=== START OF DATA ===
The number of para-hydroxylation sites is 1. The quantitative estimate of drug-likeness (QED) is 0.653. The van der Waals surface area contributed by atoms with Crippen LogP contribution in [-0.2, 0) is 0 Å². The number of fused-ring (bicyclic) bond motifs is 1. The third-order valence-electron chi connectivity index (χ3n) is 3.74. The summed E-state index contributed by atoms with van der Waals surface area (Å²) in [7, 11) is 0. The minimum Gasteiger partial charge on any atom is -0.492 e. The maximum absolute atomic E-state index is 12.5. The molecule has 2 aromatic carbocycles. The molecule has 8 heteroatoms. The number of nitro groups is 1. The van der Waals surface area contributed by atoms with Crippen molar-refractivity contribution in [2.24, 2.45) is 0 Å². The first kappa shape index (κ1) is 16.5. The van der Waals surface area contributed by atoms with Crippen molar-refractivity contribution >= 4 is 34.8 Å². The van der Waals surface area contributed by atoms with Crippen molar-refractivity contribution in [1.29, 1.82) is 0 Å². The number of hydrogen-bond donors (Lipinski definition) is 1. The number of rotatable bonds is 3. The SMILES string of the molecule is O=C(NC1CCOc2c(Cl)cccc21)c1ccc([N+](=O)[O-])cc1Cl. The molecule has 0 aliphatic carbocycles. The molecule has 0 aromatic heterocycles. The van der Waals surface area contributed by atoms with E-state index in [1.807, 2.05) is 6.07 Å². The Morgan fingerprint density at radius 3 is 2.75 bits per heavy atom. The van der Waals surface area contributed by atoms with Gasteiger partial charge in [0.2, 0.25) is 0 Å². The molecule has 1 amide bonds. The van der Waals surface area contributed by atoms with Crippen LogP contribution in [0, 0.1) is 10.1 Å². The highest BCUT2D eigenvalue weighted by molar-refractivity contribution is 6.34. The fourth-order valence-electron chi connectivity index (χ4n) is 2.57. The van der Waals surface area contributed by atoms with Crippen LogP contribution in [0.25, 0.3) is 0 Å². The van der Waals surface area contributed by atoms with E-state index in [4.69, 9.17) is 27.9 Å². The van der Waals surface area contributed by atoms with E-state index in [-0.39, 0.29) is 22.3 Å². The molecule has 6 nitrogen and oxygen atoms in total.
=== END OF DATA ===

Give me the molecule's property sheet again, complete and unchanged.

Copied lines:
The number of para-hydroxylation sites is 1. The quantitative estimate of drug-likeness (QED) is 0.653. The van der Waals surface area contributed by atoms with Crippen LogP contribution in [-0.2, 0) is 0 Å². The number of fused-ring (bicyclic) bond motifs is 1. The third-order valence-electron chi connectivity index (χ3n) is 3.74. The summed E-state index contributed by atoms with van der Waals surface area (Å²) in [7, 11) is 0. The minimum Gasteiger partial charge on any atom is -0.492 e. The maximum absolute atomic E-state index is 12.5. The molecule has 2 aromatic carbocycles. The molecule has 8 heteroatoms. The number of nitro groups is 1. The van der Waals surface area contributed by atoms with Crippen molar-refractivity contribution in [2.24, 2.45) is 0 Å². The first kappa shape index (κ1) is 16.5. The van der Waals surface area contributed by atoms with Crippen molar-refractivity contribution >= 4 is 34.8 Å². The van der Waals surface area contributed by atoms with Crippen molar-refractivity contribution in [1.29, 1.82) is 0 Å². The number of hydrogen-bond donors (Lipinski definition) is 1. The number of rotatable bonds is 3. The SMILES string of the molecule is O=C(NC1CCOc2c(Cl)cccc21)c1ccc([N+](=O)[O-])cc1Cl. The molecule has 0 aliphatic carbocycles. The molecule has 0 aromatic heterocycles. The van der Waals surface area contributed by atoms with E-state index in [1.807, 2.05) is 6.07 Å². The Morgan fingerprint density at radius 3 is 2.75 bits per heavy atom. The van der Waals surface area contributed by atoms with Gasteiger partial charge in [0.2, 0.25) is 0 Å². The molecule has 1 amide bonds. The van der Waals surface area contributed by atoms with Crippen LogP contribution in [0, 0.1) is 10.1 Å². The highest BCUT2D eigenvalue weighted by molar-refractivity contribution is 6.34. The fourth-order valence-electron chi connectivity index (χ4n) is 2.57. The van der Waals surface area contributed by atoms with Crippen LogP contribution in [0.25, 0.3) is 0 Å². The van der Waals surface area contributed by atoms with E-state index in [4.69, 9.17) is 27.9 Å². The van der Waals surface area contributed by atoms with E-state index in [-0.39, 0.29) is 22.3 Å². The molecule has 6 nitrogen and oxygen atoms in total.